March 3, 2011                                          Siavnoukville, Cambodia    

In the third grade my best friend was Chaunty Thook. Assigned seats right next to each other, we instantly became friends and felt a common bond: we were both brown in a predominately white school, spoke a different language, and loved Paula Abdul. We would often bring snacks from home that the other kids thought were weird and share them with each other. I still remember the taste of the dry uncooked Asian noodles we would shake with the MSG seasoning and eat like a bag of chips. Though we didn’t fully understand this at the time, what we shared the most was our experience as first-generation Americans.

I visited Chaunty’s home in the public housing complex across from our elementary school. He mother was a tailor and her father took any job he could get. They worked hard to provide for their family but  being from the suburbs of Eastside Seattle, Chaunty never really could keep up with the rest of us economically. She was always struggling to buy gifts for birthday parties or attend class field trips. When I met her parents I remember thinking that although they were so much younger than my parents, their faces looked old, weak, worn-out, and tired. Though I felt a commonality with Chaunty, I also  felt a deeper pain and hardship in her immigrant experience as compared to the privileges I was afforded.

It wasn’t until college when I learned about the war in Cambodia that I began to understand Chaunty’s story. Her parents, like many others in Cambodia, were victims of the Khmer Rouge regime and came to the US as refugees with nothing more than the clothes on their back, in hopes of a better life for their children.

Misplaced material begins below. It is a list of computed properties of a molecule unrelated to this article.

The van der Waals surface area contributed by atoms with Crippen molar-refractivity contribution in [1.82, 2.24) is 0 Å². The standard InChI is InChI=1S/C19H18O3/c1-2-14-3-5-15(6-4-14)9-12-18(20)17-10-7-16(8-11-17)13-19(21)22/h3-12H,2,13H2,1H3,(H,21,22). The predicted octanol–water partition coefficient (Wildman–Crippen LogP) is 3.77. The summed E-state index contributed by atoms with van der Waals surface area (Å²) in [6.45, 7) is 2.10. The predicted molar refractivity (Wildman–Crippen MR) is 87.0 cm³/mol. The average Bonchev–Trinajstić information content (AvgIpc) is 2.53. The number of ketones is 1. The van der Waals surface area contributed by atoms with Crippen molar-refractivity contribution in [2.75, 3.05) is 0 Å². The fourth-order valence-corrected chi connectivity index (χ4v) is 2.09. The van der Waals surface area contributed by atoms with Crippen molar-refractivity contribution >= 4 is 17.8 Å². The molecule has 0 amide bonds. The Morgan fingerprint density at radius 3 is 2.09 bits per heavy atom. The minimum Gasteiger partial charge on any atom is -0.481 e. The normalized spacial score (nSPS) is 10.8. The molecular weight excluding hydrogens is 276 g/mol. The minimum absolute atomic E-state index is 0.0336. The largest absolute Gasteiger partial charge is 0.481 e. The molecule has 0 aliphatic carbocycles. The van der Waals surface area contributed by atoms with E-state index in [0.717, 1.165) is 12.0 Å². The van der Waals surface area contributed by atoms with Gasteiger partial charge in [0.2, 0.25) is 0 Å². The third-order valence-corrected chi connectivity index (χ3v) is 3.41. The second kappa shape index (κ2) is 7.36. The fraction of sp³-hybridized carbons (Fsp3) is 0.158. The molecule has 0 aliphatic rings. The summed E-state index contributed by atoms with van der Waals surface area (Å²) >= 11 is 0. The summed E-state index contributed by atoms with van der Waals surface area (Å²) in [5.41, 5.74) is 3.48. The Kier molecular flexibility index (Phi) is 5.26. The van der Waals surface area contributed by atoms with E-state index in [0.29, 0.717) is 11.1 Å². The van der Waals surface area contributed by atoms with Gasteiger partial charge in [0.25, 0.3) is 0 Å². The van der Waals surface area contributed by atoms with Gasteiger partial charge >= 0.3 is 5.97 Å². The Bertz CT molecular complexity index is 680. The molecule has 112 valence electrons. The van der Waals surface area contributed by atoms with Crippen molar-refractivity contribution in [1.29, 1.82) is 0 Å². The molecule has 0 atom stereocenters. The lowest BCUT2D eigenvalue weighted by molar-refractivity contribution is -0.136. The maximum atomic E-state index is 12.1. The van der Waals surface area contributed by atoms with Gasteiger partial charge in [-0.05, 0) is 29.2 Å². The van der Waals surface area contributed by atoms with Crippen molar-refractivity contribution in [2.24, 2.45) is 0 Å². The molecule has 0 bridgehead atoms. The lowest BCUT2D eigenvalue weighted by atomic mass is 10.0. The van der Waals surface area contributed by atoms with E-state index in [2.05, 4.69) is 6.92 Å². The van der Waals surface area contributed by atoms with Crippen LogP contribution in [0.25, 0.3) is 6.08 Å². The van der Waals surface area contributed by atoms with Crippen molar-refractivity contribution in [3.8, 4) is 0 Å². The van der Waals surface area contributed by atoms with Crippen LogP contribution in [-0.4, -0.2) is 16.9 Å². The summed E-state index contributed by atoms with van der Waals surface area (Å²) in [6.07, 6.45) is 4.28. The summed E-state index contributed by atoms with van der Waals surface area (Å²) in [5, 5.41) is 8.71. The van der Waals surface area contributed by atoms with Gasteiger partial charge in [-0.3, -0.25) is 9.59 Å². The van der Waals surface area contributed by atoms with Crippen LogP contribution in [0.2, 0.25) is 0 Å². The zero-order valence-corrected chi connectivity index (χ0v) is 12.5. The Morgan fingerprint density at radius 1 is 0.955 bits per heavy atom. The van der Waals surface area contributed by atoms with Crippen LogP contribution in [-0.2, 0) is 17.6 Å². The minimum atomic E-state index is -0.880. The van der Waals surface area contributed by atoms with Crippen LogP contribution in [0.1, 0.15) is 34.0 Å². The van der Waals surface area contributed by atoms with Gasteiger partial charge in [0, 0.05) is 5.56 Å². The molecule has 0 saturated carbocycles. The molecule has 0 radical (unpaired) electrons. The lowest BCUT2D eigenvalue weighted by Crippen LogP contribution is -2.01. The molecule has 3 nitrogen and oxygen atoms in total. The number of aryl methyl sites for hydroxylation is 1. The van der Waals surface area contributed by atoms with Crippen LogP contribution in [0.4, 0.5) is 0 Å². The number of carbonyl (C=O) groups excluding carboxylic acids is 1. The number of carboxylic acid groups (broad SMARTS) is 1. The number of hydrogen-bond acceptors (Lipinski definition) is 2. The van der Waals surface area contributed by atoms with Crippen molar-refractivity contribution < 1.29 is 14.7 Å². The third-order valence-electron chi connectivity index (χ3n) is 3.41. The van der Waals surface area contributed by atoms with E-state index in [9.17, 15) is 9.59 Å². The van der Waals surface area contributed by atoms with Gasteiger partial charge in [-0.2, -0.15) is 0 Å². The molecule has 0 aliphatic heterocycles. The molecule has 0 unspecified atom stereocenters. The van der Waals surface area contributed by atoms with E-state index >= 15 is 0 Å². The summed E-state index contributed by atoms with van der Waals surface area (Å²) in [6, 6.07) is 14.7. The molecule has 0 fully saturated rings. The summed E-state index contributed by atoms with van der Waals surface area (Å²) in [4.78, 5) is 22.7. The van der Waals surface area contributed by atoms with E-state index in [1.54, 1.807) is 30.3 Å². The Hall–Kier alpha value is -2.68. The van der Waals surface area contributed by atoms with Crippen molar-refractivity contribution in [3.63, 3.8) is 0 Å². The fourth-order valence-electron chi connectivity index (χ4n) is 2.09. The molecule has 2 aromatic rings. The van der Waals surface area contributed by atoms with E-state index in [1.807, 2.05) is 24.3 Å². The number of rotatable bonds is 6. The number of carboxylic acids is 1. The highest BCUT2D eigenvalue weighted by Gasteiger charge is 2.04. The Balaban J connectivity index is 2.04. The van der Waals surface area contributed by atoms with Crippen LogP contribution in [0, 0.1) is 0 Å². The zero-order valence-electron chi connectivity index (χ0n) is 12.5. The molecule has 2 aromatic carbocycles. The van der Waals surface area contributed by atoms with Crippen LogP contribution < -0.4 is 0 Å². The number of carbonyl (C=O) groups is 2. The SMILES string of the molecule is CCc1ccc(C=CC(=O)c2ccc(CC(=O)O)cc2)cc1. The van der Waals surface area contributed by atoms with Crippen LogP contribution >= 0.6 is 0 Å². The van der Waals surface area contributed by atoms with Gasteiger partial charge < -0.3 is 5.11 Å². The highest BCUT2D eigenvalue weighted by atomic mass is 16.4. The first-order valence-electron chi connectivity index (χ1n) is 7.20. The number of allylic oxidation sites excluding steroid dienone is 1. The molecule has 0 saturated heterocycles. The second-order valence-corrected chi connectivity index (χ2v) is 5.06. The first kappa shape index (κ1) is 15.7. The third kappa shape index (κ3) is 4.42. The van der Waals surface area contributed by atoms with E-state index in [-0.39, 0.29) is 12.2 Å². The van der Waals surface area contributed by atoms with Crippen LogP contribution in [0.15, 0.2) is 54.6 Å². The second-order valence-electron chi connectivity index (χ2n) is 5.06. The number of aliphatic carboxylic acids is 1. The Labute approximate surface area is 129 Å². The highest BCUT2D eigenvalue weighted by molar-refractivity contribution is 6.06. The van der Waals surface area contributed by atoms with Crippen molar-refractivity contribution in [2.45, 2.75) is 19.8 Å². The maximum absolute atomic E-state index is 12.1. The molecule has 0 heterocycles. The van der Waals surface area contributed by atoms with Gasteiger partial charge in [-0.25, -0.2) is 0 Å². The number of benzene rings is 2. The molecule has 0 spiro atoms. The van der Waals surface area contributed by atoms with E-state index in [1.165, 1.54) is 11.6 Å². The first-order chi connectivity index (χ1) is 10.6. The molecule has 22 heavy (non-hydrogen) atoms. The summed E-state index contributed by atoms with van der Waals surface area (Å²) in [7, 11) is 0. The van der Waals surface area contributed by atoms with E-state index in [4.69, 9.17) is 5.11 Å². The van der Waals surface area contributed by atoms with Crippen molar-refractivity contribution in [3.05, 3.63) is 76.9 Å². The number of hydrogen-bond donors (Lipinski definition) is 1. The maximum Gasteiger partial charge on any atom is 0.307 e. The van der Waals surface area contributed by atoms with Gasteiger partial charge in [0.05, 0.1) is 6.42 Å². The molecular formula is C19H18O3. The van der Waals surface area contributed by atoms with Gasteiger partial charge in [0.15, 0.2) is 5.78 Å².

My friendship with Chaunty, social justice classes, and work with Cambodian refugees in Seatle, sparked an interest in visiting Cambodia that I  was last-minute able to incorporate into my Bonderman experience. While in Cambodia, I spent a week lounging at the beach, did some Korean line dancing in the center of Phnom Penh and visited the ancient temples of Anchor Wat. Most importantly, I got a closer look at the genocide that ravaged the country.

On a sunny clear day in Phnom Penh, I hired a driver to take me around to some of the different genocide memorial sites. Having limited time, he parked the motorcycle-drawn carriage in front of the Killing Fields and gave me an hour to visit the site.

I walked into the memorial and the first thing I saw was a tall glass bookcase filled to the ceiling with thousands of human skulls.  My eyes filled with tears at the site of this and suddenly, I felt a hand grip my forearm. I saw an old Khmer woman looking me in the face.  She stood there for a few moments with my arm in her hand and her eyes locked intensely but gently on mine. She didn’t say a word but I could feel her reaching out and offering herself to me in that moment. I was so touched yet felt guilty for taking solace in her comfort when I was far from the victim.

I went through the memorial feeling almost numb. The tragedy is just too horrible to comprehend. There is an urge to tell yourself that this didn’t really happen because human beings are not capable of inflicting this much pain upon each other.  I had to sit down and just let it all sink in.